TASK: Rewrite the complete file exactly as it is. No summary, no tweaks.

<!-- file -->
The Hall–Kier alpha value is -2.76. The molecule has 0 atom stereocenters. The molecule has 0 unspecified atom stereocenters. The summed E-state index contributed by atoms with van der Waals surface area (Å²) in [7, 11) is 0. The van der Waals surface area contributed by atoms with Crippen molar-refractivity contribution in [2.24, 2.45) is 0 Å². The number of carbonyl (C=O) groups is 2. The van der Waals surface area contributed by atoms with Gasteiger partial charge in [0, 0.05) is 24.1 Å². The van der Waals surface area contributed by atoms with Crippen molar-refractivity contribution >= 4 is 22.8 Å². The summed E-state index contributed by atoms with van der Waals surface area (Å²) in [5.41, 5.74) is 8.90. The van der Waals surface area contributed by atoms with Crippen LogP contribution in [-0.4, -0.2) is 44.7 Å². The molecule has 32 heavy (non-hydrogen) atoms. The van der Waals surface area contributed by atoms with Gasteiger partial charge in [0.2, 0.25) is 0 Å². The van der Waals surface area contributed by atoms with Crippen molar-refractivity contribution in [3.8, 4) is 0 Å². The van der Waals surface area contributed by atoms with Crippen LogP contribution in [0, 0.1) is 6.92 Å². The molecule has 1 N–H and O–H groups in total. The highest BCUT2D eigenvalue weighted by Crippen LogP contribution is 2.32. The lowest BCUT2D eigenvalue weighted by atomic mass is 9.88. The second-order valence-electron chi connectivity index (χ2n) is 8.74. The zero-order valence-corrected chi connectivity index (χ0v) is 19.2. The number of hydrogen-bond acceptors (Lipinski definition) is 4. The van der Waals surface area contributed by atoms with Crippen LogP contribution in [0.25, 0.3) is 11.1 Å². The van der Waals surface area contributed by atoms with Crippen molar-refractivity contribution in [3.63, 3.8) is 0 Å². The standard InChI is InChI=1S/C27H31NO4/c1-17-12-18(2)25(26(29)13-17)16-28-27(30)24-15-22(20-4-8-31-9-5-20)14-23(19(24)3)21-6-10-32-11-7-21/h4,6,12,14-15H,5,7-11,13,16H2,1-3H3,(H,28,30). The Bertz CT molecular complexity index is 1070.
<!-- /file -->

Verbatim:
The Hall–Kier alpha value is -2.76. The molecule has 0 atom stereocenters. The molecule has 0 unspecified atom stereocenters. The summed E-state index contributed by atoms with van der Waals surface area (Å²) in [7, 11) is 0. The van der Waals surface area contributed by atoms with Crippen molar-refractivity contribution in [2.24, 2.45) is 0 Å². The number of carbonyl (C=O) groups is 2. The van der Waals surface area contributed by atoms with Gasteiger partial charge in [0, 0.05) is 24.1 Å². The van der Waals surface area contributed by atoms with Crippen molar-refractivity contribution >= 4 is 22.8 Å². The summed E-state index contributed by atoms with van der Waals surface area (Å²) in [5.41, 5.74) is 8.90. The van der Waals surface area contributed by atoms with Crippen LogP contribution in [-0.4, -0.2) is 44.7 Å². The molecule has 32 heavy (non-hydrogen) atoms. The van der Waals surface area contributed by atoms with Gasteiger partial charge in [0.2, 0.25) is 0 Å². The van der Waals surface area contributed by atoms with Crippen molar-refractivity contribution in [3.8, 4) is 0 Å². The van der Waals surface area contributed by atoms with Crippen LogP contribution in [0, 0.1) is 6.92 Å². The molecule has 1 N–H and O–H groups in total. The highest BCUT2D eigenvalue weighted by Crippen LogP contribution is 2.32. The lowest BCUT2D eigenvalue weighted by atomic mass is 9.88. The second-order valence-electron chi connectivity index (χ2n) is 8.74. The zero-order valence-corrected chi connectivity index (χ0v) is 19.2. The number of hydrogen-bond acceptors (Lipinski definition) is 4. The van der Waals surface area contributed by atoms with Crippen LogP contribution in [0.25, 0.3) is 11.1 Å². The van der Waals surface area contributed by atoms with Crippen molar-refractivity contribution in [3.63, 3.8) is 0 Å². The standard InChI is InChI=1S/C27H31NO4/c1-17-12-18(2)25(26(29)13-17)16-28-27(30)24-15-22(20-4-8-31-9-5-20)14-23(19(24)3)21-6-10-32-11-7-21/h4,6,12,14-15H,5,7-11,13,16H2,1-3H3,(H,28,30). The Bertz CT molecular complexity index is 1070.